Screening for colorectal cancer

Photo of a man and woman that could be in their early 50s, when it’s time to get screened for colorectal cancer. The man’s arm is around the woman’s shoulder.

Screening for colorectal cancer

Don’t wait — 50’s great

Screening for colorectal cancer is recommended beginning at age 50.
Screening for colorectal cancer is recommended beginning at age 50.
Screening for colorectal cancer is recommended beginning at age 50.

But only one-half of adults have gotten a screening test in their early 50s (age 50–54).
But only one-half of adults have gotten a screening test in their early 50s (age 50–54).
But only one-half of adults have gotten a screening test in their early 50s (age 50–54).

There are six different screening tests, some that can be done either at home or in a clinic, that can prevent or detect cancer early.
There are six different screening tests, some that can be done either at home or in a clinic, that can prevent or detect cancer early.
There are six different screening tests, some that can be done either at home or in a clinic, that can prevent or detect cancer early.

Overview

Colorectal cancer is the #2 cancer killer of both men and women in the US. But colorectal cancer is a preventable disease. Colorectal cancer starts with a precancerous polyp (abnormal growth) in the colon, which can be removed without surgery. The US Preventive Services Task Force recommends that adults of average risk begin screening for colorectal cancer at age 50. While screening increases as people get older, national targets for screening have not been met. Adults are likely to get screened when healthcare providers talk to them about their options. Adults ages 50–75 should talk to their doctor about when they should be screened.

People in their early 50s delay getting their first colorectal cancer screening test

Bar chart showing that people in their early 50s are delaying getting screened for colorectal cancer. Among people age 50–75 years, screening is lowest among people age 50–54 years and highest among people age 70–75 years.

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SOURCE: CDC 2018 Behavioral Risk Factor Surveillance System

Many screening test options are available

A graphic of a house showing the three colorectal cancer screening tests that can be done at home: the Fecal Immunochemical Test, the FIT-DNA Test, and the Fecal Occult Blood Test (FOBT). A graphic of a doctor’s bag showing the tests that can be done on an outpatient basis, including Colonoscopy, Computed Tomography (CT) Colonography, and Flexible Sigmoidoscopy.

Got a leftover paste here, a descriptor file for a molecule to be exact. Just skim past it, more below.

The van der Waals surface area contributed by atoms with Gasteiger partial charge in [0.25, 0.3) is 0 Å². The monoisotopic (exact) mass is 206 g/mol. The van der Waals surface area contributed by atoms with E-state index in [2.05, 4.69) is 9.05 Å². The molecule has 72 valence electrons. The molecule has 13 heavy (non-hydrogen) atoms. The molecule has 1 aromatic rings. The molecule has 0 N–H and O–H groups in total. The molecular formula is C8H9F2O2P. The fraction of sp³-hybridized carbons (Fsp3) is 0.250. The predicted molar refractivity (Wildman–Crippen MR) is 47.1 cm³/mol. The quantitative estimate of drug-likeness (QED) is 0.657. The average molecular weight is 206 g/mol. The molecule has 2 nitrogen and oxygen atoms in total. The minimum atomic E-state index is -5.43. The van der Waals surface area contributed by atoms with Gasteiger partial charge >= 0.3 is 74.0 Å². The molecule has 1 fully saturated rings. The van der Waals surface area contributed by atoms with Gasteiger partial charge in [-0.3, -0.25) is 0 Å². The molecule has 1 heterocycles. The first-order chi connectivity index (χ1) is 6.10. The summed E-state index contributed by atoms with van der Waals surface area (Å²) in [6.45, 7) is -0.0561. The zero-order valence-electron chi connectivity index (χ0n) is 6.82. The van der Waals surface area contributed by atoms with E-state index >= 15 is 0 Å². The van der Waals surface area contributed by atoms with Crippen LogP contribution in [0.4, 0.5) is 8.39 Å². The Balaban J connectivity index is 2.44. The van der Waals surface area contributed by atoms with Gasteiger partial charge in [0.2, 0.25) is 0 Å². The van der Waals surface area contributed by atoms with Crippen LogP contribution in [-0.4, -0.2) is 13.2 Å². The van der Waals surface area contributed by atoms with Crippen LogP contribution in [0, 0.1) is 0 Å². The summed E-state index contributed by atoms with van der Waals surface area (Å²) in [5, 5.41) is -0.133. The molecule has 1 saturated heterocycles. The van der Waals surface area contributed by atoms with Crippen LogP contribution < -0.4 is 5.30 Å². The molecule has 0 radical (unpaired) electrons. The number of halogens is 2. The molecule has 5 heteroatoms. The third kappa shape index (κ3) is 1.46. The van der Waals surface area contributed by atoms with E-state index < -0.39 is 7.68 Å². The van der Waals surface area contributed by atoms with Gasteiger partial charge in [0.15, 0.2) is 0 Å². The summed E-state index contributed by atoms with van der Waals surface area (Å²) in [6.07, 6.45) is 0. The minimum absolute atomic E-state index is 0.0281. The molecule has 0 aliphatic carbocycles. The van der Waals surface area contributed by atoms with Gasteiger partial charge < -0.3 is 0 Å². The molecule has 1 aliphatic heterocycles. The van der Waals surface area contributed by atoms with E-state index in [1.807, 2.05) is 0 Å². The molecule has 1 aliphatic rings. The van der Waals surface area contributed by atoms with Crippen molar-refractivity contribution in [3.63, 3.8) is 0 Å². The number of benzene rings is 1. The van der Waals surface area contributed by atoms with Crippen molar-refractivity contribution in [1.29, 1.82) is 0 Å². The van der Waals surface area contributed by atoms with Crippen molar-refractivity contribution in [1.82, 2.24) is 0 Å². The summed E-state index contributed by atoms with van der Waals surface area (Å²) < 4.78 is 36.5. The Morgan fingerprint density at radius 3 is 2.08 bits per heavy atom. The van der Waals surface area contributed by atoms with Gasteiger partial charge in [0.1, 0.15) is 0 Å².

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SOURCE: CDC Vital Signs, March 2020

Problem
Not starting screening at 50

Question: What if I don’t have any symptoms?
Answer: Colorectal cancer often doesn’t cause symptoms early on.

Question: Is the test unpleasant or embarrassing?
Answer: There are several kinds of tests that can be done in the clinic or at home. Talk with your healthcare provider about the best option for you.

Question: Do I need to be screened if no one in my family had colorectal cancer?
Answer: Yes. Family history can put you at higher risk, but most colorectal cancers happen in people with no family history.

The Way Forward
Healthcare Providers Can:
  • Take advantage of any medical visit to tell patients they need to get screened starting at 50.
  • Let patients know that there is more than one test option that can be done in the clinic or at home.
  • Offer recommended test options with advice about each.
  • Use reminder systems to notify patients when to get a test done and if they need follow-up tests.
Everyone Can:
  • Learn about the six different screening test options.
  • Talk to your doctor about the best test for you based on your preferences.
  • Find out if you’re at higher risk than most people because of family history or other reasons.
  • Ask about which tests are covered by insurance.
  • Don’t wait: Use age 50 as your time to start screening to prevent colorectal cancer or find it early, when treatments work best.

For More Information
1-800-CDC-INFO (232-4636)
TTY: 1-888-232-6348
Web: www.cdc.gov

Centers for Disease Control and Prevention
1600 Clifton Road NE
Atlanta, GA 30333
Publication date: March 12, 2020

Page last reviewed: March 12, 2020
Content source: Office of the Associate Director for Communication